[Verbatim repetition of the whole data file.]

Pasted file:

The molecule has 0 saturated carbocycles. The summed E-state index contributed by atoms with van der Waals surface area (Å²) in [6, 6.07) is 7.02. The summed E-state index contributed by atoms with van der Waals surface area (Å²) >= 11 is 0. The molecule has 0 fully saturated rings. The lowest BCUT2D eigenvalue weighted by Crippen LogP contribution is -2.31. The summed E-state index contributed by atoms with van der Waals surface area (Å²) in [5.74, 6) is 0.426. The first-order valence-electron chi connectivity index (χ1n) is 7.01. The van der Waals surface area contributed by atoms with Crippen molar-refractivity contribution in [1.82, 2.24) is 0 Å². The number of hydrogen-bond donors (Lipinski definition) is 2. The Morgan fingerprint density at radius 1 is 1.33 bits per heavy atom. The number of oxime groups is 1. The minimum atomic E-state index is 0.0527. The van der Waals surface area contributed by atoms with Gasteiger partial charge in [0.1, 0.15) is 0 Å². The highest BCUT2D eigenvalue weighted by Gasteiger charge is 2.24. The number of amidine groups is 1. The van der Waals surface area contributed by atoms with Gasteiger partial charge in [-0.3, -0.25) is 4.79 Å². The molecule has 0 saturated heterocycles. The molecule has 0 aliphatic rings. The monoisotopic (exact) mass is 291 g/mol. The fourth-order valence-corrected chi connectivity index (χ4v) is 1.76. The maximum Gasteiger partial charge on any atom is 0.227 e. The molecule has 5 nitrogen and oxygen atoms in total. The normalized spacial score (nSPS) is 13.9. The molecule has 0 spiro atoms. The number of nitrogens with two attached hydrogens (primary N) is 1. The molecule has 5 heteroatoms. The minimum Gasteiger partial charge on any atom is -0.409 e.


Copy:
The molecule has 0 saturated carbocycles. The summed E-state index contributed by atoms with van der Waals surface area (Å²) in [6, 6.07) is 7.02. The summed E-state index contributed by atoms with van der Waals surface area (Å²) >= 11 is 0. The molecule has 0 fully saturated rings. The lowest BCUT2D eigenvalue weighted by Crippen LogP contribution is -2.31. The summed E-state index contributed by atoms with van der Waals surface area (Å²) in [5.74, 6) is 0.426. The first-order valence-electron chi connectivity index (χ1n) is 7.01. The van der Waals surface area contributed by atoms with Crippen molar-refractivity contribution in [1.82, 2.24) is 0 Å². The number of hydrogen-bond donors (Lipinski definition) is 2. The Morgan fingerprint density at radius 1 is 1.33 bits per heavy atom. The number of oxime groups is 1. The minimum atomic E-state index is 0.0527. The van der Waals surface area contributed by atoms with Gasteiger partial charge in [0.1, 0.15) is 0 Å². The highest BCUT2D eigenvalue weighted by Gasteiger charge is 2.24. The number of amidine groups is 1. The van der Waals surface area contributed by atoms with Gasteiger partial charge in [-0.3, -0.25) is 4.79 Å². The molecule has 0 saturated heterocycles. The molecule has 0 aliphatic rings. The monoisotopic (exact) mass is 291 g/mol. The fourth-order valence-corrected chi connectivity index (χ4v) is 1.76. The maximum Gasteiger partial charge on any atom is 0.227 e. The molecule has 5 nitrogen and oxygen atoms in total. The normalized spacial score (nSPS) is 13.9. The molecule has 0 spiro atoms. The number of nitrogens with two attached hydrogens (primary N) is 1. The molecule has 5 heteroatoms. The minimum Gasteiger partial charge on any atom is -0.409 e.